Sensitization to oilseed rape is not due to cross-reactivity with grass pollen

Authors


Jones Department of Occupational and Environmental Medicine, Imperial College (NHLI), 1B Manresa Road, London SW3 6LR, UK ( e-mail: meinir.jones@ic.ac.uk).

Abstract

Background

Oilseed rape is an important crop grown in the UK which can cause specific immunological sensitization with clinical symptoms in a relatively small number of the general population. Individuals with immunoglobulin (Ig) E-mediated allergy to oilseed rape have also been found to be sensitized to other pollen allergens, most frequently being grass pollen. Cross-reactivity between common grass and oilseed rape would have important implications, especially as their flowering period coincides.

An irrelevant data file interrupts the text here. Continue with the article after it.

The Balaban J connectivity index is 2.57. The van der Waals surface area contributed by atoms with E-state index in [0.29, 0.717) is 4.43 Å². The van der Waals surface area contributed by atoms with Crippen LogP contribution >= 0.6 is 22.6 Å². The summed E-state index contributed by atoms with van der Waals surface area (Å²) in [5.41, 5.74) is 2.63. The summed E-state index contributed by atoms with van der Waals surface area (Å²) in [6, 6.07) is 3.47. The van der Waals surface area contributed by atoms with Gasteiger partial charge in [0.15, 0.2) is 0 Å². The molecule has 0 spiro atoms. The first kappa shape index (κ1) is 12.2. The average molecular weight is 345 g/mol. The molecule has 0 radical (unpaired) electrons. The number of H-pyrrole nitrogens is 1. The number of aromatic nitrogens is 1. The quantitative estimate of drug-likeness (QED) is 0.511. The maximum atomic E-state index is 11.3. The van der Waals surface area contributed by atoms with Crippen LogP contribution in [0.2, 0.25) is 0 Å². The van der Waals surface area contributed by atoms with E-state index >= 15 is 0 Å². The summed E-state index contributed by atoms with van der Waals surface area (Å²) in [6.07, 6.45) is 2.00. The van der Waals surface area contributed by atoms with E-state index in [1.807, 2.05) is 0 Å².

Objective

We have investigated whether the cosensitization found in individuals sensitized to both oilseed rape and grass pollen is due to cross-reactivity.

Methods

Cross-reactivity between oilseed rape and grass pollen was determined using RAST, RAST inhibition, Western blotting and inhibition studies with Western blotting.

Results

Competitive RAST inhibition studies between pollen of oilseed rape and grass failed to show any cross-reactivity between the pollen types. Self-inhibition with oilseed rape resulted in 90% inhibition, whereas there was less than 10% inhibition with grass pollen. Western blotting revealed allergens of similar molecular weight in both oilseed rape and grass pollen. Despite allergens of similar molecular weights being present in both pollen types, inhibition immunoblot studies confirmed that the allergens in the two allergens were immunologically distinct.

Conclusion

The allergens of oilseed rape and grass pollen, although similar in molecular weights, are immunologically distinct and there is no evidence of cross-reactivity between them. Individuals allergic to grass pollen will not necessarily develop a specific nasal or airway response to inhaled oilseed rape pollens.

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